Many individuals give gifts to family, friends, and charities during the holiday season. Knowing the tax rules applicable to gifts will ease the process and enhance the joy of gifting.

Gifts Come in Many Shapes. For individual U.S. citizens or residents, the federal gift tax applies generally to all gifts of property – of whatever kind and wherever situated — to the extent that their value exceeds available exclusions, deductions, and exemptions. Special valuation rules apply to gifts other than cash and an appraisal may be required to substantiate the value of certain gifts.

Who Pays the Gift Tax? The individual who gives (i.e., the donor) pays the gift tax.

Not All Gifts Will Result in the Outright Payment of Gift Tax.

  • Annual Exclusion Gifts. The first $14,000 of gifts made to any individual recipient (i.e., the donee) is excluded in determining the total amount of gifts for 2017. The annual exclusion amount is indexed for inflation and will increase to $15,000 for gifts made in 2018. Married couples can either make separate annual exclusion gifts to the same individuals or elect to have the gifts made by each spouse to other individuals in any calendar year deemed to have made one-half by each spouse (i.e., the election to split gifts), but a federal gift tax return (IRS Form 709) must be filed to make the election. In the case of a gift in trust, the beneficiary of the trust is the donee. Generally, gifts in trust do not qualify for this exclusion.
  • Medical Expenses and Tuition Exclusion. Amounts paid on behalf of an individual as tuition directly to a qualifying educational organization for the education or training of that individual are not treated as gifts for purposes of the federal gift tax, regardless of amount. The same applies for amounts paid on behalf of an individual directly to a medical provider with respect to that individual as payment for the qualifying medical expenses arising from such medical care. Additionally, payments for room and board, books, and supplies do not qualify for the exclusion.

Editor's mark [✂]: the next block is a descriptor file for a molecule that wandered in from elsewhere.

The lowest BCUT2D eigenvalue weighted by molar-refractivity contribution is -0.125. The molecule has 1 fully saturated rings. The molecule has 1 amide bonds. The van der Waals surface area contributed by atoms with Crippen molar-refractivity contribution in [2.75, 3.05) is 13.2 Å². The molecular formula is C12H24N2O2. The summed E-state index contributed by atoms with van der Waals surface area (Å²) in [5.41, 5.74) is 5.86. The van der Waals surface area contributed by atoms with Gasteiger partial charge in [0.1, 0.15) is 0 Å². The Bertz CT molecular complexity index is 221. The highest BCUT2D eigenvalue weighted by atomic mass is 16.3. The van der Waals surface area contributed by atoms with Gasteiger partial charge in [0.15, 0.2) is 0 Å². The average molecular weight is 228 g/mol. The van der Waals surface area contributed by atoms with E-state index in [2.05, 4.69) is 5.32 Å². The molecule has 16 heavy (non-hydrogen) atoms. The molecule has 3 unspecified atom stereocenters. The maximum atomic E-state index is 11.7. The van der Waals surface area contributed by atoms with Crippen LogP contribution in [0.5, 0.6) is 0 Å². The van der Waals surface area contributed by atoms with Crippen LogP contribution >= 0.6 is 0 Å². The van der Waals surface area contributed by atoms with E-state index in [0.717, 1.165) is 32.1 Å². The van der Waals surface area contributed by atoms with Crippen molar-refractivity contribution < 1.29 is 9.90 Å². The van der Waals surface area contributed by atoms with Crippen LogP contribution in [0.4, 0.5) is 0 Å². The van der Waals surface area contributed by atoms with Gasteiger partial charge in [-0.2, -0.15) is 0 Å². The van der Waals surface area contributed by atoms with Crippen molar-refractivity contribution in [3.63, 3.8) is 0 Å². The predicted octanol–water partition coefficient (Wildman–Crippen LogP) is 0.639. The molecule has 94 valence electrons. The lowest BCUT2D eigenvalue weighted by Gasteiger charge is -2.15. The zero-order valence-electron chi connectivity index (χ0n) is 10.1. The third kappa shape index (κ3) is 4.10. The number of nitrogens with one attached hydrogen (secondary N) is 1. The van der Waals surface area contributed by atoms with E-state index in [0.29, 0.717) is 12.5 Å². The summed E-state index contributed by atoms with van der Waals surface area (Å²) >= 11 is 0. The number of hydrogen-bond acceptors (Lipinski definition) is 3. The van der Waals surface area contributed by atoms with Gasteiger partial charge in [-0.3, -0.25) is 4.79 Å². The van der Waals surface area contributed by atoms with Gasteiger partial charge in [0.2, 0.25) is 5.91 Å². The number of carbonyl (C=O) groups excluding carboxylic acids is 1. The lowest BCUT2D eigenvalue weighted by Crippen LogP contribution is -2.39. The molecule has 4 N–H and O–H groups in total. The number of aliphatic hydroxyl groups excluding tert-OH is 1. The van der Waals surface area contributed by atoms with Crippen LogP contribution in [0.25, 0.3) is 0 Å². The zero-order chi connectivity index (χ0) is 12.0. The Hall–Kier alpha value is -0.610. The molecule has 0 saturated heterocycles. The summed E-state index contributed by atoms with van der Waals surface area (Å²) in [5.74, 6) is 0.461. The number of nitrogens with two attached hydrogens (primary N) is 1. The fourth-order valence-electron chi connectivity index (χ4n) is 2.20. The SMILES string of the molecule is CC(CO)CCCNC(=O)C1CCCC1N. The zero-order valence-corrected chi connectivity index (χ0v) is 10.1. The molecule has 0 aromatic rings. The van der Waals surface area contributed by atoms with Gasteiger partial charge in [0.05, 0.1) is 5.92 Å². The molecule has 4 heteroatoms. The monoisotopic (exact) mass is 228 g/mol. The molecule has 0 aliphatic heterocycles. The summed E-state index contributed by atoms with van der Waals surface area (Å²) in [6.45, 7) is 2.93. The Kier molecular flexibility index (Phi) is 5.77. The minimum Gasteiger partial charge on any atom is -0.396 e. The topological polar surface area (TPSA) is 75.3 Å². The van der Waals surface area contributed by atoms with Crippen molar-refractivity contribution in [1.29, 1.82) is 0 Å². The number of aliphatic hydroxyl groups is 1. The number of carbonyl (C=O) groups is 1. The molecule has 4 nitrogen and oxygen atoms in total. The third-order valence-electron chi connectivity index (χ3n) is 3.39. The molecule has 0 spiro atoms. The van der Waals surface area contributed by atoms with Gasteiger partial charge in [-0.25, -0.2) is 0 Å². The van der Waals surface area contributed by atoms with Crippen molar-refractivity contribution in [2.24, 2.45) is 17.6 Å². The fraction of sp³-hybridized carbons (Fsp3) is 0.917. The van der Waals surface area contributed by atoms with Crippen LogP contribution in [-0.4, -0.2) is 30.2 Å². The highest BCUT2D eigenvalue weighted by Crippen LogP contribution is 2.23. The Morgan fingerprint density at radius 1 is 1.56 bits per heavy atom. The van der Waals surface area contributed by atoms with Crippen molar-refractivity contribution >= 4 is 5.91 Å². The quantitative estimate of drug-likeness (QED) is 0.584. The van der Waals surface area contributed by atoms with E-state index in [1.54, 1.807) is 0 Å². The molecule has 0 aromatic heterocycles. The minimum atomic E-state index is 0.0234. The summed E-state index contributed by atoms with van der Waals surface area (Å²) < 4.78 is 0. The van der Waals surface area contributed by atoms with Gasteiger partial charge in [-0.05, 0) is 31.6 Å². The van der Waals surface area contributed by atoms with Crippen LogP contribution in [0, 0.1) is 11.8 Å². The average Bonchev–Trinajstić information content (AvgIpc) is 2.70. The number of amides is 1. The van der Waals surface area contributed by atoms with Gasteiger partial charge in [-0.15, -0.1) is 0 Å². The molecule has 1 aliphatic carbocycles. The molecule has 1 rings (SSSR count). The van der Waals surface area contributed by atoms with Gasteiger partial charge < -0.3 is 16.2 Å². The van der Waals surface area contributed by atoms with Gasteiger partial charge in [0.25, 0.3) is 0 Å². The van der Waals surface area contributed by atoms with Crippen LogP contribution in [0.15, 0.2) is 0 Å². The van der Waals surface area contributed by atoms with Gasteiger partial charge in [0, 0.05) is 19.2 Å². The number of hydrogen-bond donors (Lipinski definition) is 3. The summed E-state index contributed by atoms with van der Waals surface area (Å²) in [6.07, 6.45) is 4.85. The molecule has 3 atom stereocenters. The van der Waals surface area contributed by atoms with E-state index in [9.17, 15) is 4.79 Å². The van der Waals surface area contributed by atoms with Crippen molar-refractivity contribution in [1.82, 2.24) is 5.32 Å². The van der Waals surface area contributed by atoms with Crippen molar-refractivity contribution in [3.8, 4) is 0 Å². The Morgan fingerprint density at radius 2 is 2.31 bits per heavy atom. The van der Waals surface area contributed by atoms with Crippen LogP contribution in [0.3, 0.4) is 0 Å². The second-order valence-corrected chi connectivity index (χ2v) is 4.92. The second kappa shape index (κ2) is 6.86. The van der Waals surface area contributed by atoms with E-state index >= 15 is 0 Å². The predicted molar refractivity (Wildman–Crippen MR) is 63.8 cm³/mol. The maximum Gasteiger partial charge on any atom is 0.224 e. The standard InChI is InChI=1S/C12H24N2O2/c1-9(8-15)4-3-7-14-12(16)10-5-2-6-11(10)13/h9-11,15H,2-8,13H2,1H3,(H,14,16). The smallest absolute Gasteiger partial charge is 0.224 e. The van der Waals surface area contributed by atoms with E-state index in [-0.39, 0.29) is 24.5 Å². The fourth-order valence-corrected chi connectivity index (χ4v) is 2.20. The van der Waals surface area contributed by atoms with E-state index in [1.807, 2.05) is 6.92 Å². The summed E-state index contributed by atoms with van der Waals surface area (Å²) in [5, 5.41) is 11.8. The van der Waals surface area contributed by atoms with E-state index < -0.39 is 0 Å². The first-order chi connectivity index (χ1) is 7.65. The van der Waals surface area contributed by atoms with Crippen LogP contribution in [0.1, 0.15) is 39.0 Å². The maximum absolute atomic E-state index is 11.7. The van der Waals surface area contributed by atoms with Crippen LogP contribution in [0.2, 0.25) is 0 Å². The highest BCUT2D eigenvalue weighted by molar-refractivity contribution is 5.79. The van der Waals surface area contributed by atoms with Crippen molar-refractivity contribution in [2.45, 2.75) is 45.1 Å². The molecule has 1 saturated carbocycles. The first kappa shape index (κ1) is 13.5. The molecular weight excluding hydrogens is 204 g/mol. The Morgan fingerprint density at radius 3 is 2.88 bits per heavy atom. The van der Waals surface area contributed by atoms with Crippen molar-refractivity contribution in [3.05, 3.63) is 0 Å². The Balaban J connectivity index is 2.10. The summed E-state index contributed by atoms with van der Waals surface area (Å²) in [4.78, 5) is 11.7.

• Deduction for Gifts to Spouse. Gifts to a U.S. citizen spouse are generally not subject to gift tax, regardless of amount.
  • Deduction for Charitable Gifts. Gifts to qualified organizations – including nonprofit groups that are religious, charitable, educational, scientific, or literary in purpose, or that work to prevent cruelty to children or animals – may be deducted for gift-tax purposes (and for income-tax purposes by individuals who itemize deductions on their federal income tax return (IRS Form 709, Schedule A, Itemized Deductions), subject to certain limitations and substantiation and reporting requirements).
  • Lifetime Gift Tax Exemption. Because federal gift tax is not paid until an individual has made lifetime taxable gifts (i.e., gifts in excess of applicable exclusions and deductions) in excess of the $5.49 million exemption (for 2017), the tax is inapplicable to most individuals, although a federal gift tax return must be filed. The exemption amount is indexed for inflation and will increase to $5.6 million in 2018.

Get Competent Advice Before Gifting. For holiday gifting without regret, get competent advice before gifting. See IRS Publication 950: Introduction to Estate and Gift Taxes.

*Not admitted to the practice of law.